"For Derrick, I thought for sure he was going to play tonight," Collins said. "He got hurt against Philadelphia (in their first-round playoff series in April), come back against Philadelphia, game on TNT, I could just see him running out with the adidas commercial tonight kind of thing."
Instead, Rose continued rehab from knee surgery as usual, dunking four consecutive times during pregame warmups. For over an hour, Rose shot jumpers and made shots from all over the floor. The key for Rose is that he is starting to use both legs to plant and come off the floor.
Rose has been traveling with the Bulls since the first of the year and has been taking full contact in practice for about a month. It's still unclear whether he will return to the court this season.
Collins, who has dealt with plenty of injuries of his own, can understand the notion that Rose still may sit the season.
"The Chicago Bulls have a tremendous investment in Derrick Rose," Collins said. "You want to make sure that this young guy is ready to go. I think we take a guy like Adrian Peterson and we see this guy rehab and was back playing football and whatever and you sort of expect everybody to have the same time table. Knees are different. Every player is different. Everybody's game is different. Derrick is an explosive player, he plays in the lane, he's landing in a lot of bodies, in a lot of congestion. More importantly, he's going to have to be very confident when he plays about being able to explode off that leg, being able to come down in a crowd and do the things he has to do.
Collins understands why the Bulls want to be patient with Rose's rehab.
"Jerry Reinsdorf and the Bulls organization, they're not short-sighted people, they don't do that," Collins said. "They view the big picture. I think they feel they have a franchise that has a chance to be good for a long, long time. And Derrick Rose is the guy who's going to make that special. So I totally understand (what Rose is going through). I had knee injuries. Maybe sometimes I tried to come back and it set me back too soon. If this guy can (come back) in eight (months), I can do it in seven (months). It doesn't work that way."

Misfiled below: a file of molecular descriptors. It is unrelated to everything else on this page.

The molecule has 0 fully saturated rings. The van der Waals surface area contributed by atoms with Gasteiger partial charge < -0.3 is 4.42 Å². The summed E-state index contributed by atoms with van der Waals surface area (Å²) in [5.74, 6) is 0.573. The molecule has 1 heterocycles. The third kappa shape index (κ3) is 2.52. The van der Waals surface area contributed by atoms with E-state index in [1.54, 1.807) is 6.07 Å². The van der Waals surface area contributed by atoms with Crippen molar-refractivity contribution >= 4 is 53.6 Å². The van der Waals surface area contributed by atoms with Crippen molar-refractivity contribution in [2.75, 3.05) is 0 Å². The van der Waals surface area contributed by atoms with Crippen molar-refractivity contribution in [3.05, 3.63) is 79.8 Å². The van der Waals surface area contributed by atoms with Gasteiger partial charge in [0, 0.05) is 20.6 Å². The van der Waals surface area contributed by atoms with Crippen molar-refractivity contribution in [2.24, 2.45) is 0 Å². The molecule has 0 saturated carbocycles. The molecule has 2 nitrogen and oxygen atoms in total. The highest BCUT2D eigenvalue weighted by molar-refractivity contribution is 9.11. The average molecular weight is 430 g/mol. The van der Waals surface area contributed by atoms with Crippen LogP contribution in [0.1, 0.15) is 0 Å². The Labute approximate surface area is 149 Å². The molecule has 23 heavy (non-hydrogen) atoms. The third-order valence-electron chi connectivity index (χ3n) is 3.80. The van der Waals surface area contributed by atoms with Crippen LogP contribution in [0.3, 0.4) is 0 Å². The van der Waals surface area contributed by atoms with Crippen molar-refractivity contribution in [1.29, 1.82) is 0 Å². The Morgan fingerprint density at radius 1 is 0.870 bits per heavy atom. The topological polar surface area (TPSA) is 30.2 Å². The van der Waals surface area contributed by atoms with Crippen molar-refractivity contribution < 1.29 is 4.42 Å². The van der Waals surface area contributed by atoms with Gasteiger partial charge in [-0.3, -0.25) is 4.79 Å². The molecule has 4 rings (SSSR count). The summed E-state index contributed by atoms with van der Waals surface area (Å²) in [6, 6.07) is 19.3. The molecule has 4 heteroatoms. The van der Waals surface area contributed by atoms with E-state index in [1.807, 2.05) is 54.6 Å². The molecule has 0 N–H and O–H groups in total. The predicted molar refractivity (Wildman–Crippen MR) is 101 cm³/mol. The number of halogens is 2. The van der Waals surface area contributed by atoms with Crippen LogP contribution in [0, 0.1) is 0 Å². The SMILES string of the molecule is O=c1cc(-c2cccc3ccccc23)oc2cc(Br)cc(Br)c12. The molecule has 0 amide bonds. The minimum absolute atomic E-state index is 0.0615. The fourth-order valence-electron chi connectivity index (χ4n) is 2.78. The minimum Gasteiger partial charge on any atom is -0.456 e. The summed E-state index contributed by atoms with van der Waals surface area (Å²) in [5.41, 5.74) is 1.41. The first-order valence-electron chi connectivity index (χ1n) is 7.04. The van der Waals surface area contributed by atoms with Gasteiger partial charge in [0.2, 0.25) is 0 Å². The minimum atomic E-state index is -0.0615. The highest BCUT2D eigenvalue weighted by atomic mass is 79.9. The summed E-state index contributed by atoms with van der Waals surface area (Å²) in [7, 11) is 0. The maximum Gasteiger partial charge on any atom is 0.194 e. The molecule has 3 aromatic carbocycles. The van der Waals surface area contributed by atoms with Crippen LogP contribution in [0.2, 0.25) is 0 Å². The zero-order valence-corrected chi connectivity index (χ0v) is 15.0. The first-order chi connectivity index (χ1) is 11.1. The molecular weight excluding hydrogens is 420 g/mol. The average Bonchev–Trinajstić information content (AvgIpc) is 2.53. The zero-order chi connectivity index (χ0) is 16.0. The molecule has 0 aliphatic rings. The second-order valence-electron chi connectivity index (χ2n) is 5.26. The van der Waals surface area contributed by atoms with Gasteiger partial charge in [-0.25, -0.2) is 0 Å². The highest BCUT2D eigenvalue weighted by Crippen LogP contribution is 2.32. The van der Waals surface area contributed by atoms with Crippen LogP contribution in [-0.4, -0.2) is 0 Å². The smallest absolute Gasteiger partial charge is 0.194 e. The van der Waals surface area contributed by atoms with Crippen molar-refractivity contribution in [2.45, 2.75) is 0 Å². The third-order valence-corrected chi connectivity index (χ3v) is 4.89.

The Bulls came into Thursday's game with a 4-8 record in the month of February, just the second losing month in coach Tom Thibodeau's tenure. Collins said the loss of a star player can catch up to a team eventually no matter how hard they play.
"The NBA is not about running plays, the NBA is about making plays," Collins said. "That's what great players do. And they make everybody on the floor better. When you've got a post player, you come down, you drop the ball in the post and you play off them, that's the play. Now you let that guy make the play, get a double-team, read it, shoot it out, get a 3. You play pick-and-roll, you get the ball to a guy in his spots, you get trapped in the pick-and-roll, you get it out; now you're playing four on three. Now those guys have to make plays.
"The defenses are so good, and how many easy baskets do they get? And I haven't looked at their numbers, but [are] their free throw attempts down because maybe he's not getting to the line as much. When the game is on the line, you know he's going to attack the rim. Four guys are going to be coming, you've got him, you've got to drive and kick. So you lose your finisher and that takes its toll. Now all of a sudden the guy who's second in line has to step up and try to take that on, and it's a whole different kind of responsibility."